I've been trying to get ANTLR 2.7.4 to run under Cygwin with GCJ. After trying to piece information together, I've finally found a recipe that makes it work.

ANTLR comes with a standard ./configure script. Under Cygwin, it executes fine, but during compilation, there is an error related to AWT in directory base/antlr/debug/misc. AWT seems to be a JAVA standard library.

A previous article shows how to work around the error, but it didnít solve everything for me: I was able to create a libantlr.so file (see step 4 of that page), but step 5 broke down, probably because some things in my path weren't set correctly (I think). Step 5 relies on a file called antlr/Tool.class, which doesn't exist in the ./antlr directory but in the antlr.jar file instead (a jar file is a tar-like library in which .class files can be gathered.) In the end, I got it to work by un-jarring all the files and simply bypassing the creation of a shared library.

Here's what I did: (basedir is the directory where you can find ./configure)

  1. Install gcj (through the setup.exe on cygwin.com)
  2. Download the tar files of the latest version of ANTLR (2.7.4 in my case) and untar it in a local directory.
  3. Run ./configure --prefix=install dir. While we do not need to configure to compile the antlr executable, we do need it to compile the support C++ libraries. Do NOT run make after configure!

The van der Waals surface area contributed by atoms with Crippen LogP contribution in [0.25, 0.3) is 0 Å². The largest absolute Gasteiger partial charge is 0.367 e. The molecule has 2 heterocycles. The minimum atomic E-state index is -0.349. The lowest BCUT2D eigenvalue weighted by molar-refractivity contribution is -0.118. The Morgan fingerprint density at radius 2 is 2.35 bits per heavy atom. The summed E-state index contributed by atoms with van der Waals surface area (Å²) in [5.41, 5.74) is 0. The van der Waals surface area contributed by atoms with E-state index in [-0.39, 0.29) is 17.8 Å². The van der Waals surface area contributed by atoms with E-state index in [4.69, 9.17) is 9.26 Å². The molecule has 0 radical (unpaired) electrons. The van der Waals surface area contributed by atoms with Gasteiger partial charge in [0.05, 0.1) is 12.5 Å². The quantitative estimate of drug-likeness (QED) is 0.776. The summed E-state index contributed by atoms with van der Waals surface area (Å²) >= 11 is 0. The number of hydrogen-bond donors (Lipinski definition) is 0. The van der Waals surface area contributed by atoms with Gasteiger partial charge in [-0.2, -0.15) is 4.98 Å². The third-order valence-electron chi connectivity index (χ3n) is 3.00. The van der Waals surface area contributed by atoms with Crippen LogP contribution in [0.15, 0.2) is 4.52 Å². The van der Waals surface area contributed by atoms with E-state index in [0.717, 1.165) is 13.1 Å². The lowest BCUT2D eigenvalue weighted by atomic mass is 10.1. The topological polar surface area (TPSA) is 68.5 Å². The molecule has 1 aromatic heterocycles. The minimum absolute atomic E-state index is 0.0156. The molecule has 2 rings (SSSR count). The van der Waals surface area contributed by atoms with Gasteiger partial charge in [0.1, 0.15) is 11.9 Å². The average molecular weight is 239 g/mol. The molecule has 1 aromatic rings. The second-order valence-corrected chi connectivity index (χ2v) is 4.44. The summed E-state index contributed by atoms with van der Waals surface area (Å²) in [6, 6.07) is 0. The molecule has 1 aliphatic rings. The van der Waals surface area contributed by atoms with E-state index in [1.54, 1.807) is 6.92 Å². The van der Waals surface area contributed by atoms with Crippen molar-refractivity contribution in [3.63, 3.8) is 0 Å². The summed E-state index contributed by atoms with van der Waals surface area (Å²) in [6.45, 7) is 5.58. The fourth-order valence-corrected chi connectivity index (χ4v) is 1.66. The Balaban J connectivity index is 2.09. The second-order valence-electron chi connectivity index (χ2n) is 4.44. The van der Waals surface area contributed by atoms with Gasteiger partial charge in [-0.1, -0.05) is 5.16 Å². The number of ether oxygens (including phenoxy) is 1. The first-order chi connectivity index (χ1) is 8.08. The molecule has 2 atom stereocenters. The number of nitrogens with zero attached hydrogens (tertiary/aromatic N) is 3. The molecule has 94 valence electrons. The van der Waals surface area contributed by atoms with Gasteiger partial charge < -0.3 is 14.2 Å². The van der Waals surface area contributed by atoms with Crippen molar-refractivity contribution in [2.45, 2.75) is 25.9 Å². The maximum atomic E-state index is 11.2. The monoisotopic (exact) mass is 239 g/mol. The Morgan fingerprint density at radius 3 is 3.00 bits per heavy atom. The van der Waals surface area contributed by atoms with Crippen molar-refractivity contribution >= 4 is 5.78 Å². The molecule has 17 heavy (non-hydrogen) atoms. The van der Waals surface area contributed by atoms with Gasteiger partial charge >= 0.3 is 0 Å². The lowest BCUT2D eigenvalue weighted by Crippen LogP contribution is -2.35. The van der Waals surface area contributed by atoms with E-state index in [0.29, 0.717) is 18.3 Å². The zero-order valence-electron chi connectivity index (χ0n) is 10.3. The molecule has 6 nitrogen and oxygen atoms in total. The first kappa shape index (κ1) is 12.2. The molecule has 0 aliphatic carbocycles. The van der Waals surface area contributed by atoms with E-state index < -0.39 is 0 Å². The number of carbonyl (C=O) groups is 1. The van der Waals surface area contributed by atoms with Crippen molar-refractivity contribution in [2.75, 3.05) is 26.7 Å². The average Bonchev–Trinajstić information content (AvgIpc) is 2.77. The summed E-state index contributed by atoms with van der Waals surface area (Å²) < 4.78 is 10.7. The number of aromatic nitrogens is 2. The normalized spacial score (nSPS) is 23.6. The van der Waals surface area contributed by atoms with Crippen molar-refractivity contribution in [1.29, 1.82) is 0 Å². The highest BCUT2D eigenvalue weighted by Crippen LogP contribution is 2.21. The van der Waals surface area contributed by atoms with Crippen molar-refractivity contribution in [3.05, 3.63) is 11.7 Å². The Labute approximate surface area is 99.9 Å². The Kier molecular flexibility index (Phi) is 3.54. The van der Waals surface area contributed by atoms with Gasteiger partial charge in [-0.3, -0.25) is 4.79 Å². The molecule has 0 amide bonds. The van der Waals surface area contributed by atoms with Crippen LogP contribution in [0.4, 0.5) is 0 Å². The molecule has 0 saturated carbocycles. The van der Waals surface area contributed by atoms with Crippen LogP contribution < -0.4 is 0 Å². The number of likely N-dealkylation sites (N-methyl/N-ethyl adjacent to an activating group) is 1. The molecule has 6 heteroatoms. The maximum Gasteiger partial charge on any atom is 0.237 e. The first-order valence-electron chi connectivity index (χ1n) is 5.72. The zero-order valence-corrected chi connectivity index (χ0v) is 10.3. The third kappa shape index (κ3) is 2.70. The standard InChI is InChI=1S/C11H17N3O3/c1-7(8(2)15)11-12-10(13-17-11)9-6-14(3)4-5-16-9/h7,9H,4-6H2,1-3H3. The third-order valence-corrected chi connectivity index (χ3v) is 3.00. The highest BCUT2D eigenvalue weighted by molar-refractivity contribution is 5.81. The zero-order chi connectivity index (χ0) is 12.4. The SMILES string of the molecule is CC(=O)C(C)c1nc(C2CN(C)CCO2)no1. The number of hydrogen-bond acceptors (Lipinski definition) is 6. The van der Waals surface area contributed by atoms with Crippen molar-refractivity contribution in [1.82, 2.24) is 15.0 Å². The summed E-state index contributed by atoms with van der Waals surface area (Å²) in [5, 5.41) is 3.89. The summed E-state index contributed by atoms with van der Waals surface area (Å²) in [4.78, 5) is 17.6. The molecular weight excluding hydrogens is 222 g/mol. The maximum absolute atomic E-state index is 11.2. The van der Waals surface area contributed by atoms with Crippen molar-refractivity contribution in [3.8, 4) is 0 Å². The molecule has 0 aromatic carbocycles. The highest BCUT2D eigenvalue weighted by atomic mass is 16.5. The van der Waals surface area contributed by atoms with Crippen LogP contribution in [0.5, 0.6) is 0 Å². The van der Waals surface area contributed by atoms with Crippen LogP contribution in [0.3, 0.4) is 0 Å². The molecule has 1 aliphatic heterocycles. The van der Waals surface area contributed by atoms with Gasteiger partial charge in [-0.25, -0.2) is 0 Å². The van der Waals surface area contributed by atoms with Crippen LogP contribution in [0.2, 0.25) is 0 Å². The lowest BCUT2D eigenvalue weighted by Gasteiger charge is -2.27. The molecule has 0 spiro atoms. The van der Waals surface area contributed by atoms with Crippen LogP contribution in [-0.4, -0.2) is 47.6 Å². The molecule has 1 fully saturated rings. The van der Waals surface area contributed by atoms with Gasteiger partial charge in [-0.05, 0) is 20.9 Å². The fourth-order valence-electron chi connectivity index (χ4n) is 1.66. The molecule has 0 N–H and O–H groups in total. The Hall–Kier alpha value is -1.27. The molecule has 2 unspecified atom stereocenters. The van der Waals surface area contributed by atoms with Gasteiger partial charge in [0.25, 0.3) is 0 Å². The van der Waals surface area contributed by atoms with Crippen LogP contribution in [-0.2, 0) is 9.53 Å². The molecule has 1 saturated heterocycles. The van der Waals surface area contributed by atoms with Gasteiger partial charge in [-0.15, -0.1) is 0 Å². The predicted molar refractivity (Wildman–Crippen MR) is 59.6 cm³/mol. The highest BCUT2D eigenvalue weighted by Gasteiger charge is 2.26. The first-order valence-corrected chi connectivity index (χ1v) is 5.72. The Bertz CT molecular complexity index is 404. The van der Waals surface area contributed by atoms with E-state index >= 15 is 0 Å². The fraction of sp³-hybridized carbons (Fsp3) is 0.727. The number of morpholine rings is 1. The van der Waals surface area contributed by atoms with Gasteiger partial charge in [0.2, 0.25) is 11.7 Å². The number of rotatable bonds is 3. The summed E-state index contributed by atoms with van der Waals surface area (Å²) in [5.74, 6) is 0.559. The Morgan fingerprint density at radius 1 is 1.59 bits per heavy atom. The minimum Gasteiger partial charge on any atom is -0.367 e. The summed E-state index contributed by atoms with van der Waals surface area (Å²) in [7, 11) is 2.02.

4. Delete AWT dependent code: cd basedir/antlr/debug rm -fr misc
  5. cd basedir
  6. Un-jar all the files in the antlr.jar, back into their original position. jar xfv antlr.jar
  7. Compile everything into an executable gcj --main=antlr.Tool `find antlr -name "*.class"` -o cantlr If all is well, you will see a bunch of warnings on your screen that, I assume, you can safely ignore. The end result is a file called cantlr.exe).
  8. Test the executable by running it (./cantlr). You should see a bunch of lines with program information.
  9. Move this file to a place somewhere in your path (e.g. /usr/local/bin)
At this point, we have created that main executable that will convert a .g grammar file into a set of Java, C# or C++ files. These newly generated files, however, rely on base classes that are also part of the ANTLR distribution. For C++, we need to build a library that contains the compiled based classes.
  1. cd basedir/lib/cpp
  2. Build the C++ library. This step won't work if you previously didn't run ./configure. make
  3. If everything went fine, then the ./src directory will contain a file called libantlr.a. Now install the library and include files to the place that was originally indicated during the ./configure step. make install
The next step is to test if now have a fully working system.
  1. cd basedir/examples/cpp/calc
  2. The standard Makefile will not know where to find the antlr executable. As a work around, just generate all files by manually invoking antlr. cantlr calc.g A set of C++ files will now be generated.
  3. make
  4. If everything went fine, you will now see a fresh set of executables!
This is how I got the system work for me while using GCJ and Cygwin. I'm pretty sure that the same procedure will also work in a Solaris or Linux environment...

Tom Verbeure